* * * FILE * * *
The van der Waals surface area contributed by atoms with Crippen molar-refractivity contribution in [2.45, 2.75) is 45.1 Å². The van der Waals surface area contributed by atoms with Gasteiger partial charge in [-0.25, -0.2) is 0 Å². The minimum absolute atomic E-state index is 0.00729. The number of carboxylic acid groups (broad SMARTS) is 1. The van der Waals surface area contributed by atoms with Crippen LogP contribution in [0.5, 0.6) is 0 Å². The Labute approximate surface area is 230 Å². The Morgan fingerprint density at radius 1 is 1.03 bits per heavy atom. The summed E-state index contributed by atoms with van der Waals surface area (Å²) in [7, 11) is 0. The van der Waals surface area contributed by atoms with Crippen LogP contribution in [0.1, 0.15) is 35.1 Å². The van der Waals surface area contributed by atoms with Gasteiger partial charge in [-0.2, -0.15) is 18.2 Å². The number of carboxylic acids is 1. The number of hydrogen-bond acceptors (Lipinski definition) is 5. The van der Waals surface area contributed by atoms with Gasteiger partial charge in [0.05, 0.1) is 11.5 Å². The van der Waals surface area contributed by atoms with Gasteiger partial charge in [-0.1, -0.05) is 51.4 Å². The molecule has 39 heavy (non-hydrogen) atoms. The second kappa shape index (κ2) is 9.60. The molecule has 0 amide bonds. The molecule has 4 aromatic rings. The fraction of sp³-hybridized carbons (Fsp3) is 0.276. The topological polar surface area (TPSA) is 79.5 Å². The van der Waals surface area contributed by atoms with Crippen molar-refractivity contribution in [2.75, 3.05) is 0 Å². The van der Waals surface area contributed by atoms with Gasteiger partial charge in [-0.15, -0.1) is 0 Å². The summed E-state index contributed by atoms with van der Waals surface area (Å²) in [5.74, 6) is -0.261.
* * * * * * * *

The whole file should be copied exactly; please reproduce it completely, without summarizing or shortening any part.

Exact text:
The van der Waals surface area contributed by atoms with Crippen molar-refractivity contribution in [2.45, 2.75) is 45.1 Å². The van der Waals surface area contributed by atoms with Gasteiger partial charge in [-0.25, -0.2) is 0 Å². The minimum absolute atomic E-state index is 0.00729. The number of carboxylic acid groups (broad SMARTS) is 1. The van der Waals surface area contributed by atoms with Crippen LogP contribution in [0.5, 0.6) is 0 Å². The Labute approximate surface area is 230 Å². The Morgan fingerprint density at radius 1 is 1.03 bits per heavy atom. The summed E-state index contributed by atoms with van der Waals surface area (Å²) in [7, 11) is 0. The van der Waals surface area contributed by atoms with Crippen LogP contribution in [0.1, 0.15) is 35.1 Å². The van der Waals surface area contributed by atoms with Gasteiger partial charge in [-0.2, -0.15) is 18.2 Å². The number of carboxylic acids is 1. The number of hydrogen-bond acceptors (Lipinski definition) is 5. The van der Waals surface area contributed by atoms with Gasteiger partial charge in [0.05, 0.1) is 11.5 Å². The van der Waals surface area contributed by atoms with Gasteiger partial charge in [-0.1, -0.05) is 51.4 Å². The molecule has 39 heavy (non-hydrogen) atoms. The second kappa shape index (κ2) is 9.60. The molecule has 0 amide bonds. The molecule has 4 aromatic rings. The fraction of sp³-hybridized carbons (Fsp3) is 0.276. The topological polar surface area (TPSA) is 79.5 Å². The van der Waals surface area contributed by atoms with Crippen molar-refractivity contribution in [2.75, 3.05) is 0 Å². The van der Waals surface area contributed by atoms with Gasteiger partial charge in [-0.15, -0.1) is 0 Å². The summed E-state index contributed by atoms with van der Waals surface area (Å²) in [5.74, 6) is -0.261.